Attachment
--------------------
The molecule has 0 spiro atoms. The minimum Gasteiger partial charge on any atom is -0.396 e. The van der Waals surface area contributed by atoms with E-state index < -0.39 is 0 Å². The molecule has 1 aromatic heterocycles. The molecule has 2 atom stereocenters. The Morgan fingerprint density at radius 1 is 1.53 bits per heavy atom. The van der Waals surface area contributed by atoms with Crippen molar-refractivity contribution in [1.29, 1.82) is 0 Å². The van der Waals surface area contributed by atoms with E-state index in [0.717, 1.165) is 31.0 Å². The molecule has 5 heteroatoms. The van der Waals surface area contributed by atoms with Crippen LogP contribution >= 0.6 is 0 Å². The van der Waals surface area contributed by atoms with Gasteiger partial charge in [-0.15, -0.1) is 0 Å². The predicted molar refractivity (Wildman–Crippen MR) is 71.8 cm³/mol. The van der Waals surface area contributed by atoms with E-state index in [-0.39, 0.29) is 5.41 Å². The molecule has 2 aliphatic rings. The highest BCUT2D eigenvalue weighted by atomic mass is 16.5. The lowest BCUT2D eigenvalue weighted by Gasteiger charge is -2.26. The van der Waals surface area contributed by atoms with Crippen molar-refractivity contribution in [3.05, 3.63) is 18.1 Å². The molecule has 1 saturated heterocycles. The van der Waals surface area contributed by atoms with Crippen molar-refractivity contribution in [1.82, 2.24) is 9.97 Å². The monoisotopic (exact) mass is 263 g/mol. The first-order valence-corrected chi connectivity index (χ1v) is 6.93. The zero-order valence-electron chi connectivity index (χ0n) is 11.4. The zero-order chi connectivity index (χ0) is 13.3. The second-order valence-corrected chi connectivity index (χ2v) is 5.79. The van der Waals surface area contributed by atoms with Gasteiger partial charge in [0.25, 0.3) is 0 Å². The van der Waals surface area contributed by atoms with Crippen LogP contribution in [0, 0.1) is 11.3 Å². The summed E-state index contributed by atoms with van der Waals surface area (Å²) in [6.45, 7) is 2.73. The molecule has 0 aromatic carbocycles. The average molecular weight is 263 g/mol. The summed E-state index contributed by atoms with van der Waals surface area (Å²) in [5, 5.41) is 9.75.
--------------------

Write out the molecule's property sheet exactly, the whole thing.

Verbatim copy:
The molecule has 0 spiro atoms. The minimum Gasteiger partial charge on any atom is -0.396 e. The van der Waals surface area contributed by atoms with E-state index < -0.39 is 0 Å². The molecule has 1 aromatic heterocycles. The molecule has 2 atom stereocenters. The Morgan fingerprint density at radius 1 is 1.53 bits per heavy atom. The van der Waals surface area contributed by atoms with Crippen molar-refractivity contribution in [1.29, 1.82) is 0 Å². The van der Waals surface area contributed by atoms with E-state index in [0.717, 1.165) is 31.0 Å². The molecule has 5 heteroatoms. The van der Waals surface area contributed by atoms with Crippen LogP contribution >= 0.6 is 0 Å². The van der Waals surface area contributed by atoms with Gasteiger partial charge in [-0.15, -0.1) is 0 Å². The predicted molar refractivity (Wildman–Crippen MR) is 71.8 cm³/mol. The van der Waals surface area contributed by atoms with E-state index in [-0.39, 0.29) is 5.41 Å². The molecule has 2 aliphatic rings. The highest BCUT2D eigenvalue weighted by atomic mass is 16.5. The lowest BCUT2D eigenvalue weighted by Gasteiger charge is -2.26. The van der Waals surface area contributed by atoms with Crippen molar-refractivity contribution in [3.05, 3.63) is 18.1 Å². The molecule has 1 saturated heterocycles. The van der Waals surface area contributed by atoms with Crippen molar-refractivity contribution in [1.82, 2.24) is 9.97 Å². The monoisotopic (exact) mass is 263 g/mol. The first-order valence-corrected chi connectivity index (χ1v) is 6.93. The zero-order valence-electron chi connectivity index (χ0n) is 11.4. The zero-order chi connectivity index (χ0) is 13.3. The second-order valence-corrected chi connectivity index (χ2v) is 5.79. The van der Waals surface area contributed by atoms with Gasteiger partial charge in [0.25, 0.3) is 0 Å². The van der Waals surface area contributed by atoms with Crippen LogP contribution in [0, 0.1) is 11.3 Å². The summed E-state index contributed by atoms with van der Waals surface area (Å²) in [6.45, 7) is 2.73. The molecule has 0 aromatic carbocycles. The average molecular weight is 263 g/mol. The summed E-state index contributed by atoms with van der Waals surface area (Å²) in [5, 5.41) is 9.75.